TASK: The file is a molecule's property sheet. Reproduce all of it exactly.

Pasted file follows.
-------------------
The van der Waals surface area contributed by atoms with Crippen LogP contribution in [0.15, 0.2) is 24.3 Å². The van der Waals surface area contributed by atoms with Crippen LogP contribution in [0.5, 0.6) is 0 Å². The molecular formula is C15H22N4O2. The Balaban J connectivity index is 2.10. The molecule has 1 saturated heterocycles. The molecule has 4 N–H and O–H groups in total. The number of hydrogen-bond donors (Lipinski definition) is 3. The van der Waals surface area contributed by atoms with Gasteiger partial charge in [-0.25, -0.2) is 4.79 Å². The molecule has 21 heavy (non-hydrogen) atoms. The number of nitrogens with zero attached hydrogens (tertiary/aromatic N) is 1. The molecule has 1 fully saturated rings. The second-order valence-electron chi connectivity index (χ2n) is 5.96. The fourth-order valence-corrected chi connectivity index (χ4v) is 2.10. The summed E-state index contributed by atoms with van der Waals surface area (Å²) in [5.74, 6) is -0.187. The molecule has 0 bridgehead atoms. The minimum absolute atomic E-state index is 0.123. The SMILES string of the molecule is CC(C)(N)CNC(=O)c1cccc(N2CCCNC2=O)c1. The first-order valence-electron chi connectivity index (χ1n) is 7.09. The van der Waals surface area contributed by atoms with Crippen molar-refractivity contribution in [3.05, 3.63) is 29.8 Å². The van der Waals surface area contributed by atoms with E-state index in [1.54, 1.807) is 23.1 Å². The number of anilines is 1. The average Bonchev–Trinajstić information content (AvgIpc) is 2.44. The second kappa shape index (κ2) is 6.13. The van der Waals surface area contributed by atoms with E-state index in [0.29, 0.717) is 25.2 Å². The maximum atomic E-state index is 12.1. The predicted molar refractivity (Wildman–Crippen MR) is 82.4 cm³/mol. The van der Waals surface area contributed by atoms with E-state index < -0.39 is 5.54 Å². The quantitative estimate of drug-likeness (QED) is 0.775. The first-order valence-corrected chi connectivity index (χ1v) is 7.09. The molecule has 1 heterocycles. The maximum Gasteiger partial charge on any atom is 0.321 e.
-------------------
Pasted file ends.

The van der Waals surface area contributed by atoms with Crippen LogP contribution in [0.15, 0.2) is 24.3 Å². The van der Waals surface area contributed by atoms with Crippen LogP contribution in [0.5, 0.6) is 0 Å². The molecular formula is C15H22N4O2. The Balaban J connectivity index is 2.10. The molecule has 1 saturated heterocycles. The molecule has 4 N–H and O–H groups in total. The number of hydrogen-bond donors (Lipinski definition) is 3. The van der Waals surface area contributed by atoms with Gasteiger partial charge in [-0.25, -0.2) is 4.79 Å². The molecule has 21 heavy (non-hydrogen) atoms. The number of nitrogens with zero attached hydrogens (tertiary/aromatic N) is 1. The molecule has 1 fully saturated rings. The second-order valence-electron chi connectivity index (χ2n) is 5.96. The fourth-order valence-corrected chi connectivity index (χ4v) is 2.10. The summed E-state index contributed by atoms with van der Waals surface area (Å²) in [5.74, 6) is -0.187. The molecule has 0 bridgehead atoms. The minimum absolute atomic E-state index is 0.123. The SMILES string of the molecule is CC(C)(N)CNC(=O)c1cccc(N2CCCNC2=O)c1. The first-order valence-electron chi connectivity index (χ1n) is 7.09. The van der Waals surface area contributed by atoms with Crippen molar-refractivity contribution in [3.05, 3.63) is 29.8 Å². The van der Waals surface area contributed by atoms with E-state index in [1.54, 1.807) is 23.1 Å². The number of anilines is 1. The average Bonchev–Trinajstić information content (AvgIpc) is 2.44. The second kappa shape index (κ2) is 6.13. The van der Waals surface area contributed by atoms with E-state index in [0.29, 0.717) is 25.2 Å². The maximum atomic E-state index is 12.1. The predicted molar refractivity (Wildman–Crippen MR) is 82.4 cm³/mol. The van der Waals surface area contributed by atoms with E-state index < -0.39 is 5.54 Å². The quantitative estimate of drug-likeness (QED) is 0.775. The first-order valence-corrected chi connectivity index (χ1v) is 7.09. The molecule has 1 heterocycles. The maximum Gasteiger partial charge on any atom is 0.321 e.